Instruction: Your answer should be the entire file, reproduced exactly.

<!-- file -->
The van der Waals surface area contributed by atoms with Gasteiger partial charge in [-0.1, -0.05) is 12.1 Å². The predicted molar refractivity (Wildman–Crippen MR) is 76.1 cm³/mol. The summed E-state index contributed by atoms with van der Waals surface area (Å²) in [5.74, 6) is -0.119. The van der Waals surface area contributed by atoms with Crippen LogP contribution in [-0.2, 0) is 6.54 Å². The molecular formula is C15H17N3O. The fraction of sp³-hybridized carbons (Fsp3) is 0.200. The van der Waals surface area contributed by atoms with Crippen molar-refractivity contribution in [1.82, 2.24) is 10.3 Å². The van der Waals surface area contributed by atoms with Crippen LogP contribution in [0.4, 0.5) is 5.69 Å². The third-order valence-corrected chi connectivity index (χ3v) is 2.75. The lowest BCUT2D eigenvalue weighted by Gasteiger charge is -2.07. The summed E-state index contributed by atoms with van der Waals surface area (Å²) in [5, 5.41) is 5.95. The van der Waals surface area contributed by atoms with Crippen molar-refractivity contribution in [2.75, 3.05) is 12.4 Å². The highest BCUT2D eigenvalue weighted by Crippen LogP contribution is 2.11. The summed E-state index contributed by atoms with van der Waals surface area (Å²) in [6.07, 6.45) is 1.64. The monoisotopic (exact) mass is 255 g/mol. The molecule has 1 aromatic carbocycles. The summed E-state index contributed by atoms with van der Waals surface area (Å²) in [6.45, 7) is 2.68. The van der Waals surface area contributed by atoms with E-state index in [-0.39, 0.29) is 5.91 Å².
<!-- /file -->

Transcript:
The van der Waals surface area contributed by atoms with Gasteiger partial charge in [-0.1, -0.05) is 12.1 Å². The predicted molar refractivity (Wildman–Crippen MR) is 76.1 cm³/mol. The summed E-state index contributed by atoms with van der Waals surface area (Å²) in [5.74, 6) is -0.119. The van der Waals surface area contributed by atoms with Crippen LogP contribution in [-0.2, 0) is 6.54 Å². The molecular formula is C15H17N3O. The fraction of sp³-hybridized carbons (Fsp3) is 0.200. The van der Waals surface area contributed by atoms with Crippen molar-refractivity contribution in [1.82, 2.24) is 10.3 Å². The van der Waals surface area contributed by atoms with Crippen LogP contribution in [0.4, 0.5) is 5.69 Å². The third-order valence-corrected chi connectivity index (χ3v) is 2.75. The lowest BCUT2D eigenvalue weighted by Gasteiger charge is -2.07. The summed E-state index contributed by atoms with van der Waals surface area (Å²) in [5, 5.41) is 5.95. The van der Waals surface area contributed by atoms with Crippen molar-refractivity contribution in [2.75, 3.05) is 12.4 Å². The highest BCUT2D eigenvalue weighted by Crippen LogP contribution is 2.11. The summed E-state index contributed by atoms with van der Waals surface area (Å²) in [6.07, 6.45) is 1.64. The monoisotopic (exact) mass is 255 g/mol. The molecule has 1 aromatic carbocycles. The summed E-state index contributed by atoms with van der Waals surface area (Å²) in [6.45, 7) is 2.68. The van der Waals surface area contributed by atoms with E-state index in [-0.39, 0.29) is 5.91 Å².